(#1 To Fop) Godzilla. Hands down, “Godzilla” will be the biggest box office bomb of 2014. Godzilla as a character is box office poison. The fact is the last 3 Godzilla movies released domestically have flopped: “Godzilla 1985” made $4M; “Godzilla 2000” made a whopping $10M and the last attempt at a Hollywood-style big budget remake, also called “Godzilla” bombed so bad that its lead toy licensee went bankrupt. Had the movie made a profit the studio wouldn’t have just let the rights expire in 2003 without even attempting a reboot or sequel. They had 5 years to make a new film based on this property yet they passed. Think about it—Sony, the studio that greenlights sequels to most anything—”Resident Evil 6″ is on the horizon and don’t forget about “Underworld 5″—walked away from investing another cent in Godzilla.

Moreover, the last Godzilla movie produced was a decade ago—“Godzilla: Final Wars”—and that bombed so hard that the studio, Toho, Co. Ltd., put the entire franchise on ice. That movie cost $20M and made $12M in Japan and had the lowest admission numbers for a Godzilla movie in nearly 30 years. Following that bomb, the film’s director, Ryuhei Kitamura, has been cranking out budget-rate horror slasher flicks ever since—choice fare like “Midnight Meat Train” and “No One Lives.” bbr
Aside from Godzilla, the giant monster genre as a whole is anemic. “King Kong” flopped, despite having Peter Jackson at the helm; “Pacific Rim” bombed, despite having umpteen giant monsters battling on screen; “Gamera the Brave,” about a lumbering giant turtle monster, delivered weak numbers at the box office; and if you go to the outer edges of the giant monster genre, recent films like “Jack the Giant Slayer” bombed and “Walking with Dinosaurs” flopped as well.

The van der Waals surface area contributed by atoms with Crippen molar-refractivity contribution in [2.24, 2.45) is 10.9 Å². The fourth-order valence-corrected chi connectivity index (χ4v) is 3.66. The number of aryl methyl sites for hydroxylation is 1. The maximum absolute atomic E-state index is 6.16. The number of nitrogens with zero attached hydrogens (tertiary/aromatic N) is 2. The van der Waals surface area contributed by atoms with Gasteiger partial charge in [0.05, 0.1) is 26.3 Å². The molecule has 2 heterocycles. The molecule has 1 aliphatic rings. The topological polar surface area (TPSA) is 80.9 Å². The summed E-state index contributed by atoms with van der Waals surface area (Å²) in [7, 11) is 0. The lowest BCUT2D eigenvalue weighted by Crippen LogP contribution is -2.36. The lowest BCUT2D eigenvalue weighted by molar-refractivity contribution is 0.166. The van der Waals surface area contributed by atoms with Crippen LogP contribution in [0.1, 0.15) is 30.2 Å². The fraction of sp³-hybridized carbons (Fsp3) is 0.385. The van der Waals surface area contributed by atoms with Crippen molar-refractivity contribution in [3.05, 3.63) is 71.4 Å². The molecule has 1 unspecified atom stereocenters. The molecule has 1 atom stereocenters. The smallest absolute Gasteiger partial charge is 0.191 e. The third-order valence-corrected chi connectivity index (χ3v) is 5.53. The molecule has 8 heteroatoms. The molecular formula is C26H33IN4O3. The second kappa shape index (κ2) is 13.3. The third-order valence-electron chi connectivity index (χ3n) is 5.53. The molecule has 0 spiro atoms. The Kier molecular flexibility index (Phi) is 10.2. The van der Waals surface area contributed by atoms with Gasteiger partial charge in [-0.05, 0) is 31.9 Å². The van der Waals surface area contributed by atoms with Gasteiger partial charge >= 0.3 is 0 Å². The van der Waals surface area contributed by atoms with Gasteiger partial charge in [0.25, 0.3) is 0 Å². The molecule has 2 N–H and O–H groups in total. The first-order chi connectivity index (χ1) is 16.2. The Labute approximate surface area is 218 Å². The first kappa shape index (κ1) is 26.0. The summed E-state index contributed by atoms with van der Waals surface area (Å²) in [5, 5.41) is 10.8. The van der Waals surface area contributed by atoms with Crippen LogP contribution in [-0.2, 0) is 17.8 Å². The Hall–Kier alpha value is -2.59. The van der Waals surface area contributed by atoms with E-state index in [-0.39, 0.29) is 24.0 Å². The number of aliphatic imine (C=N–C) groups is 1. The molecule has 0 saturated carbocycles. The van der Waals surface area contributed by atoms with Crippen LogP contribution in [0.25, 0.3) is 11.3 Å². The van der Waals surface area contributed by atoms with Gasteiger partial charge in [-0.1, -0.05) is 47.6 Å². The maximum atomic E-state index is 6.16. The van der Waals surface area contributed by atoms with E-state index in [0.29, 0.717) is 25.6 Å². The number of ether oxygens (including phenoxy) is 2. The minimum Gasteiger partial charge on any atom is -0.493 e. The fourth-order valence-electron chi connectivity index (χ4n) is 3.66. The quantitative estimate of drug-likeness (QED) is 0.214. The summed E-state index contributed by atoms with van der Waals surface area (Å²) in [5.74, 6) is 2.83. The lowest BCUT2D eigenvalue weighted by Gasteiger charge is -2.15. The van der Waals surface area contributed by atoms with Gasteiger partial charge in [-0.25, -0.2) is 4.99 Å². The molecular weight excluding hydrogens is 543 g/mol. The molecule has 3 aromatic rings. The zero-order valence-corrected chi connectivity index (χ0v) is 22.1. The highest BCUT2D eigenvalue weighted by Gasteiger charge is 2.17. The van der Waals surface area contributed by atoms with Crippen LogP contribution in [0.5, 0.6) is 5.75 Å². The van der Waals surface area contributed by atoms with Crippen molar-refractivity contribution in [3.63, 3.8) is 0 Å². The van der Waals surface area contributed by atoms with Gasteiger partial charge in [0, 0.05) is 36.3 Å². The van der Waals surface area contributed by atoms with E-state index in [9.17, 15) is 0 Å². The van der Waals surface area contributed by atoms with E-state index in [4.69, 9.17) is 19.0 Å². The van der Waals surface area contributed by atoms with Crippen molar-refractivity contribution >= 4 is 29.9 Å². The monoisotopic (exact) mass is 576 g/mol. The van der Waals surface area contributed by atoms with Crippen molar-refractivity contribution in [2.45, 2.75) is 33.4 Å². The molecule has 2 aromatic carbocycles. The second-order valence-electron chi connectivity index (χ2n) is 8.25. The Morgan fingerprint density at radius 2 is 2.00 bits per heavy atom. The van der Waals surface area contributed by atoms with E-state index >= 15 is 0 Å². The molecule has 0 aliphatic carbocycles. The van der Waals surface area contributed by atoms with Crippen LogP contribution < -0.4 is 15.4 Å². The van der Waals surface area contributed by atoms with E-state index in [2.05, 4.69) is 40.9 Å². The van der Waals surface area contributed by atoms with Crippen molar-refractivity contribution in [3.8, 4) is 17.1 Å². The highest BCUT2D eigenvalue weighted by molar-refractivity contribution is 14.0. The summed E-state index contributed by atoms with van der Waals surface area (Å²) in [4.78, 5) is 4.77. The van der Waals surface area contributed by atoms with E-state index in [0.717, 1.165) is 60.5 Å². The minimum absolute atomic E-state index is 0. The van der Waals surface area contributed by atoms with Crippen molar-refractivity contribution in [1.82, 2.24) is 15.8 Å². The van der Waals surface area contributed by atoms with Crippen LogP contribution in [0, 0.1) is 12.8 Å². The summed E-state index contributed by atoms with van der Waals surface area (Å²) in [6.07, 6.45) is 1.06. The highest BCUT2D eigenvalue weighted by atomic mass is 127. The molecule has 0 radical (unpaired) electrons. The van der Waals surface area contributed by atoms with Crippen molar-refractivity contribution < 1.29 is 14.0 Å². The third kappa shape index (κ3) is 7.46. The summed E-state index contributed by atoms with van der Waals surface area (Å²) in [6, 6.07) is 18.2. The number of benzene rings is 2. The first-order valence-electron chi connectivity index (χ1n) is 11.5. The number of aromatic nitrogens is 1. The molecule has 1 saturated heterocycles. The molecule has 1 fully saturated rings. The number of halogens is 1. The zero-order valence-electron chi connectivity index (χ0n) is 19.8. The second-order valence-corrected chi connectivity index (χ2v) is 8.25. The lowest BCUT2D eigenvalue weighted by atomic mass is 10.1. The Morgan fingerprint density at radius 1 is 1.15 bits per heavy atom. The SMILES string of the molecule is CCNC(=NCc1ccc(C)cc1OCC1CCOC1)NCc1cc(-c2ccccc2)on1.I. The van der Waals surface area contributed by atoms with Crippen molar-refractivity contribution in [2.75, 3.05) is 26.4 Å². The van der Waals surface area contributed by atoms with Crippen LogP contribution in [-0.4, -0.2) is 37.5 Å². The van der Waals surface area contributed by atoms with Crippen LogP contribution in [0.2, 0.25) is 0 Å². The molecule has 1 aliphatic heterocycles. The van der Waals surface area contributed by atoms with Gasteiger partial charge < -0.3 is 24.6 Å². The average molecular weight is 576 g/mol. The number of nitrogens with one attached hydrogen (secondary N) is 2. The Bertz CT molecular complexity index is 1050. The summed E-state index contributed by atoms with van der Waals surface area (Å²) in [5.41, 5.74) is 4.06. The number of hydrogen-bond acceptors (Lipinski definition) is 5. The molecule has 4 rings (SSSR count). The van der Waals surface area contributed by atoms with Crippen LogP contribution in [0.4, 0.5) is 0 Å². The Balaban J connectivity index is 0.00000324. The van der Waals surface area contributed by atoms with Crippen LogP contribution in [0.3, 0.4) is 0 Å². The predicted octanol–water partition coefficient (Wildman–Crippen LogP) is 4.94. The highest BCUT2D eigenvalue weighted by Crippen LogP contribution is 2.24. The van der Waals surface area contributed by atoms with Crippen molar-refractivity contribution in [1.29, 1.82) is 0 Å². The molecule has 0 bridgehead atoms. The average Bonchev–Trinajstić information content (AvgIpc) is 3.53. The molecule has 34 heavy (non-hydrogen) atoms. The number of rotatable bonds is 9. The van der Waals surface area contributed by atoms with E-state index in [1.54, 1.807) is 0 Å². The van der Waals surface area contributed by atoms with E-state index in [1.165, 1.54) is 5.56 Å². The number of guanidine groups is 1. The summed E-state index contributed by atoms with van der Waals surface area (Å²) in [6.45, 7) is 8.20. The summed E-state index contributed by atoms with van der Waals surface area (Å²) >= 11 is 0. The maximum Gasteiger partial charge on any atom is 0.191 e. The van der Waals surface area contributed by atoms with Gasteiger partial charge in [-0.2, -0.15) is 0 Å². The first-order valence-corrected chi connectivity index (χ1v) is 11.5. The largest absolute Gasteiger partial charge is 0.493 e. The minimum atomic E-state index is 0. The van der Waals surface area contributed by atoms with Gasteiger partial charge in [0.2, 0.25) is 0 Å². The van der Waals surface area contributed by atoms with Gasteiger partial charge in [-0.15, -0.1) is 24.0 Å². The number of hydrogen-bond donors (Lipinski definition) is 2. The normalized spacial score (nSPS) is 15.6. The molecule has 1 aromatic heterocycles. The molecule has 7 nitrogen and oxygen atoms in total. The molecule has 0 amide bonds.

The bottom line is if Peter Jackson couldn’t turn “King Kong” into a mega-size box office hit, the chances that an indie film director—Gareth Edwards—attempting to make a big budget giant monster action film like “Godzilla” a global, profitable hit are essentially nonexistent.

The $160M “Godzilla” is also sandwiched between some of the summer’s sure-fire mega hits, with Sony’s the “Amazing Spider-Man 2” coming at it with strong tailwinds just two weeks before, and the double team of Adam Sandler’s latest summer comedy “Blended” and Fox’s “X-Men: Days of Future Past,” opening just one week later with strong headwinds pointing right at “Godzilla.” “Godzilla” will essentially be getting hit from all sides, and theater owners will be allocating more screens for “X-Men” and “Spider-Man” rather than take a chance on empty theaters screening “Godzilla.”

It’s also worth noting that the marketing to date for “Godzilla” has been rather weak (and nearly invisible). This appears to be continuing—and part of the plan—as Warner Bros. has elected not to feature a “Godzilla” trailer during the upcoming Super Bowl, while “Amazing Spider-Man 2” and “X-Men” are there in full force.

Considering that “Godzilla” is the last film that Warner Bros. is cofinancing with former producing partner, Legendary Pictures, we believe that Godzilla’s box office results aren’t exactly WB’s top priority at this time. Especially considering that the studio is opening up an Adam Sandler summer comedy only one week after Godzilla’s release. It should also be noted that WB is only financing 25% of “Godzilla,” so its exposure is minimal. And since the two companies have effectively divorced, we don’t expect a “full court press” on the marketing front from WB, who is distributing worldwide except for Japan. SRC: Godzilla 2014 is John Carter